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Ancient Treasures Discovered on National Forest in Southern Illinois

A recent archaeology project shed light on the history of the Shawnee National Forest, uncovering the remains of a 19th Century home and an ancient cemetery.

Archaeologists Mary McCorvie and Heather Carey, and AmeriCorps VISTA team member Eraina Nossa worked with 23 volunteers from across the country on this five-day project to inventory 140-acres of the Illinois Iron Furnace Historic Site and to create a more complete picture of what life was like there. Built around 1837, the Illinois Iron Furnace is the only remaining iron furnace structure in the state.

The Passport in Time volunteers used a compass to walk in transects through the woods, digging and screening for artifacts, producing scaled maps of new archaeological sites and exploring the hills and valleys within the study area. .

 A Illinois Iron Furnace taken by Forest Service photographers in 1936.  Land was acquired by the Forest Service in 1950 and the furnace was completely rebuilt by young men from the  Golconda Job Corps in 1965. US Forest Service photo

A Illinois Iron Furnace taken by Forest Service photographers in 1936. Land was acquired by the Forest Service in 1950 and the furnace was completely rebuilt by young men from the Golconda Job Corps in 1965. US Forest Service photo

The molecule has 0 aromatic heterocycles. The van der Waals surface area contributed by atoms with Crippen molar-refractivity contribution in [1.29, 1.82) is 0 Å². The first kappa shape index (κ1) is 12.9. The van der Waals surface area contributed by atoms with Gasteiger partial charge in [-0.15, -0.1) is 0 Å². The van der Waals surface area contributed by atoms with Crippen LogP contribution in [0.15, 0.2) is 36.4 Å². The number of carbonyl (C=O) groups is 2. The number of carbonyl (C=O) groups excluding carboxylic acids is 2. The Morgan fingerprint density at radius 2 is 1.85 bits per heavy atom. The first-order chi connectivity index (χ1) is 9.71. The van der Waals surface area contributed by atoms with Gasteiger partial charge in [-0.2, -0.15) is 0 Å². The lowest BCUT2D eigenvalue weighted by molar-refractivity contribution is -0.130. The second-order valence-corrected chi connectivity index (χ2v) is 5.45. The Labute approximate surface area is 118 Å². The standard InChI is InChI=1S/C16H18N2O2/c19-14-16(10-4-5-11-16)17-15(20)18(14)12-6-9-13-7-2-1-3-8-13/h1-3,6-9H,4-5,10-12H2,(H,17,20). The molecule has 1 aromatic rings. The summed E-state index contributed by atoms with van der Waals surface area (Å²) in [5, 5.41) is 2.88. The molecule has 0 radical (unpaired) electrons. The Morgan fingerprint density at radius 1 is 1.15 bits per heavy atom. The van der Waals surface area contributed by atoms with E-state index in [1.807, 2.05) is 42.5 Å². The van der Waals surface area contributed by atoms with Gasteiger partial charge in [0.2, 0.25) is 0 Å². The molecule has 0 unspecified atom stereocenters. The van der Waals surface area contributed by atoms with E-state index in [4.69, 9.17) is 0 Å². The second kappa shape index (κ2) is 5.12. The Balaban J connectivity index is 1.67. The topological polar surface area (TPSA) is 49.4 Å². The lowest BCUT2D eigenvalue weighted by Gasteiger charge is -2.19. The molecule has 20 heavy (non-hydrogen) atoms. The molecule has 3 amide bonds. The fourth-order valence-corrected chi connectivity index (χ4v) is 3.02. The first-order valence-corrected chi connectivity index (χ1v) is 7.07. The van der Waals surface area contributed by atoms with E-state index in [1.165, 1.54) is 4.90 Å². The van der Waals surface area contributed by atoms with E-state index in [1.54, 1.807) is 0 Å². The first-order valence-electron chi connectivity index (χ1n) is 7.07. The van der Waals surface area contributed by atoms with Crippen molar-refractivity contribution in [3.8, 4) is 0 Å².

The remains of a half-dovetail log cabin found by Passport-in-Time volunteers and Forest Service archaeologists during a survey project appearing to have been constructed during the mid-nineteenth century.  Possibly the home of a worker at the nearby Illinois Iron Furnace and the land is now included in the Kaskaskia Experimental Forest. US Forest Service photo

The remains of a half-dovetail log cabin found by Passport-in-Time volunteers and Forest Service archaeologists during a survey project appearing to have been constructed during the mid-nineteenth century. Possibly the home of a worker at the nearby Illinois Iron Furnace and the land is now included in the Kaskaskia Experimental Forest. US Forest Service photo

Discoveries included an early to mid-19th century home with a cistern and cellar, remains of a log house, and iron prospecting and mining pits. Cisterns don’t usually sound very exciting, but on the Shawnee National Forest, they are a thing of beauty. Each cistern was hand dug in the shape of a bee hive or straight sided, using only a shovel. All are lined with hand-cut sandstone blocks that were quarried nearby. House foundations and cellar walls are also lined with sandstone. There is never a problem finding sandstone in the Shawnee Hills.  You will find it scattered along the ridge tops and along the many picturesque creeks and streams in this area.

The team also discovered a cemetery thought to be associated with the 175-year-old Iron Furnace village. Several rough sandstone grave markers were present in the cemetery, but no formal store-bought tombstones.  Most of the people living in the hills could not afford fancy carved markers, but had to settle instead for plain or hand-carved markers. They may have remembered where their loved ones were buried, but as people left the hills, this information was lost forever.